“Have a good journey,” she said, as we prepared to ride off.
“Spasibo. Paka,” I said, thanking her and saying goodbye in my newly learnt Russian.
We rode on and I couldn’t stop smiling. The people we meet are so wonderful and they make our travels so special. The unexpected moments like that, when people come up to us and offer us kindness and hospitality are just so amazing. Very, very special. I commented to Steve that we need to do more of that ourselves. We need to learn from the wonderful people we meet and pay it forward when we see tourists or visitors or people travelling through our own home town.
We rode on, along a bike path beside the road and the wind was fierce. It was hard going and it was really blowing, so much so, that it pushed me towards the edge of the road and I had more than one sudden swerve when a fierce gust grabbed hold of me and gave me a shove. We made it to Koge, where we decided to stop for the day. We wheeled into a campsite beside the water and the Pitch Whisperer commenced the routine. Today it involved not just a walk around the site, but a ride to various locations, before finally settling on a spot that was flatter and with fewer lumpy tree roots than the other spots we had inspected. We settled in, did some laundry and hung it out in the ferocious wind to dry, gathered supplies and then began adding some more tent pegs to our little abode, because the wind seemed intent on sending the Nylon Palace up into the trees or out to sea. We are pitched under pine trees and the pine cones have been raining down around us. As long as the trees themselves stay upright and don’t bow to the wind, all will be well.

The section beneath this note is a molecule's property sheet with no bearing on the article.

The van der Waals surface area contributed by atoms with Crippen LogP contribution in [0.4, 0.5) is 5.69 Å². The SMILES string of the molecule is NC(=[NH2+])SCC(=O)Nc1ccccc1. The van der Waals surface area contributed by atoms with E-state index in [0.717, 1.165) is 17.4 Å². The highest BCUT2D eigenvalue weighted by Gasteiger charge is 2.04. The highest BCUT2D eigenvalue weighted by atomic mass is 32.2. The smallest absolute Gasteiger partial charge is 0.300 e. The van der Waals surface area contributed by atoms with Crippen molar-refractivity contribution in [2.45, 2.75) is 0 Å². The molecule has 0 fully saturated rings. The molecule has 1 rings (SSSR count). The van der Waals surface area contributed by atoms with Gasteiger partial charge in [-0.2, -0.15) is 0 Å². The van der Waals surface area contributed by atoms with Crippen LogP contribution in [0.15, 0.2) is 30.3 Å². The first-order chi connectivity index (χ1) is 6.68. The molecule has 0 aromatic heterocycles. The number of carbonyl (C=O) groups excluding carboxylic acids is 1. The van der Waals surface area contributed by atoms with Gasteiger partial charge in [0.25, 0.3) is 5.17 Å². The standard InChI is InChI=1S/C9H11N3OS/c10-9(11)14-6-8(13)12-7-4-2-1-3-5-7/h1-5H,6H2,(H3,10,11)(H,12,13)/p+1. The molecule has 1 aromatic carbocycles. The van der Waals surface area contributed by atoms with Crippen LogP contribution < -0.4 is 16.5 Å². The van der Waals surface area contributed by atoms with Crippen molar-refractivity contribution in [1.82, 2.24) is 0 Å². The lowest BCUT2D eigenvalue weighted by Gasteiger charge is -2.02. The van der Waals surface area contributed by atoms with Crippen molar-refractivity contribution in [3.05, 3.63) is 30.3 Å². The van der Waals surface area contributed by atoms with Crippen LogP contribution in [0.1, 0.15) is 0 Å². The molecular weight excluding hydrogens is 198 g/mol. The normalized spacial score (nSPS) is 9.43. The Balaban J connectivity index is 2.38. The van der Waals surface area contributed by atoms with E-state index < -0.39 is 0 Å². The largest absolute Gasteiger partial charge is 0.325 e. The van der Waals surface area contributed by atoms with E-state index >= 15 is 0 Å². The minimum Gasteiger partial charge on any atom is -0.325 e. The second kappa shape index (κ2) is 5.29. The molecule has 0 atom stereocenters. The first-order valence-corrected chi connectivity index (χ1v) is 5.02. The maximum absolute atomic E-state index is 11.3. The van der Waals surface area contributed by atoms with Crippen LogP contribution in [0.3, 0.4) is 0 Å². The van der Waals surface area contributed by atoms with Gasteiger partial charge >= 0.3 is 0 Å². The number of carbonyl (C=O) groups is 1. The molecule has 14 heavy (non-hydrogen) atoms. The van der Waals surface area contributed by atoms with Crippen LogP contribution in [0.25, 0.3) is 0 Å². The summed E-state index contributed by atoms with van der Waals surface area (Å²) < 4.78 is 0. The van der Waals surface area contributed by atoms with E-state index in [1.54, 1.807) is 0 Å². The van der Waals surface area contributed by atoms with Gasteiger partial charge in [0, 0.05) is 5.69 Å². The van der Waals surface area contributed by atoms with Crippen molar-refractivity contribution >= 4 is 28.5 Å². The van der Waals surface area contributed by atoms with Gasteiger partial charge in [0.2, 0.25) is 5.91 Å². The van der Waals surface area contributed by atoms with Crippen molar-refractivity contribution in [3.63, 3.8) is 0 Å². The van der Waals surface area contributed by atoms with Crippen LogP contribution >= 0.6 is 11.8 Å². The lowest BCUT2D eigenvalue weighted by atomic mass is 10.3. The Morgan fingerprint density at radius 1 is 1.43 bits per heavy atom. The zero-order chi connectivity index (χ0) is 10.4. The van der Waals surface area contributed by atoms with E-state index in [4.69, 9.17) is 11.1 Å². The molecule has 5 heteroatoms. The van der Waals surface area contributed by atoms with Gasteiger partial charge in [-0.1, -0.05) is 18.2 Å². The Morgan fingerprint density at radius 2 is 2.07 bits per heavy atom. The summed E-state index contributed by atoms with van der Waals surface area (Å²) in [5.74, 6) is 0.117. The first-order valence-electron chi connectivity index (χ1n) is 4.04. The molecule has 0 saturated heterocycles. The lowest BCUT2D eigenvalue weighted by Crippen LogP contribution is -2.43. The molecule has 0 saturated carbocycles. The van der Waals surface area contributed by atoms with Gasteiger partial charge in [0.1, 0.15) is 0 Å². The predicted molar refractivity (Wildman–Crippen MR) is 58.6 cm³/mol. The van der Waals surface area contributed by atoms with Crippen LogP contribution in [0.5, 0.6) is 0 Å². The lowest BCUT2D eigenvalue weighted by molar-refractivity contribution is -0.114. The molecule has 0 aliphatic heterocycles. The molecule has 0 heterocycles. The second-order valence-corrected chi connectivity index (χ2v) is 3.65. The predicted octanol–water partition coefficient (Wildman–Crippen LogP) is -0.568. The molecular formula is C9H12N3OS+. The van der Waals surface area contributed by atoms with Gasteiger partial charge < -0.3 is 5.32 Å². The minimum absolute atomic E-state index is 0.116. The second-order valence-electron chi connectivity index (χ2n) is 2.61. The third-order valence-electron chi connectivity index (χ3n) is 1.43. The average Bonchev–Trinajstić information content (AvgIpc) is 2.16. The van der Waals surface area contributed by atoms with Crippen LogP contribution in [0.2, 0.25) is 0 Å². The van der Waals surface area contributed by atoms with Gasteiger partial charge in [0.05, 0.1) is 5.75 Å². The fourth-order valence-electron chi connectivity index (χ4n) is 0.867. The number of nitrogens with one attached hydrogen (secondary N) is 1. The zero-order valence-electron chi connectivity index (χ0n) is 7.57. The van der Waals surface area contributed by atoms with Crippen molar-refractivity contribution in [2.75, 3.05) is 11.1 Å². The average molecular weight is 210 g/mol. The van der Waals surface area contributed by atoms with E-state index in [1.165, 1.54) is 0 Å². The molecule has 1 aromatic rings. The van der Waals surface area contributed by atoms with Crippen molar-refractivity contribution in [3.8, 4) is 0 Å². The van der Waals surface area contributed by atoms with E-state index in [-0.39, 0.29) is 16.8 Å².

Another fabulous day. Another day where I had to say to myself, ‘it’s the people once again, what wonderful, kind, friendly people we are lucky enough to meet.’ Today was another moment where I was once again grateful for this form of travel. We would not have met Luba, had we been in a car. It was only that we were stopped on the bikes, beside her back wall, that she saw us, spoke to us and was kind enough to offer us such warmth and hospitality. We are very lucky. We never forget that. Today we met another lovely person, who gave us another very special highlight on this pretty special adventure we are on. I would never have imagined sitting in a little courtyard in Denmark, learning Russian! Oh the experiences we have! The things we learn! What an adventure we are on!
Distance ridden: 53.5 km
Time in the saddle: 3 hours 11 minutes
Distance run: 8 km
Weather: Sunny, hot, very, very windy. 30C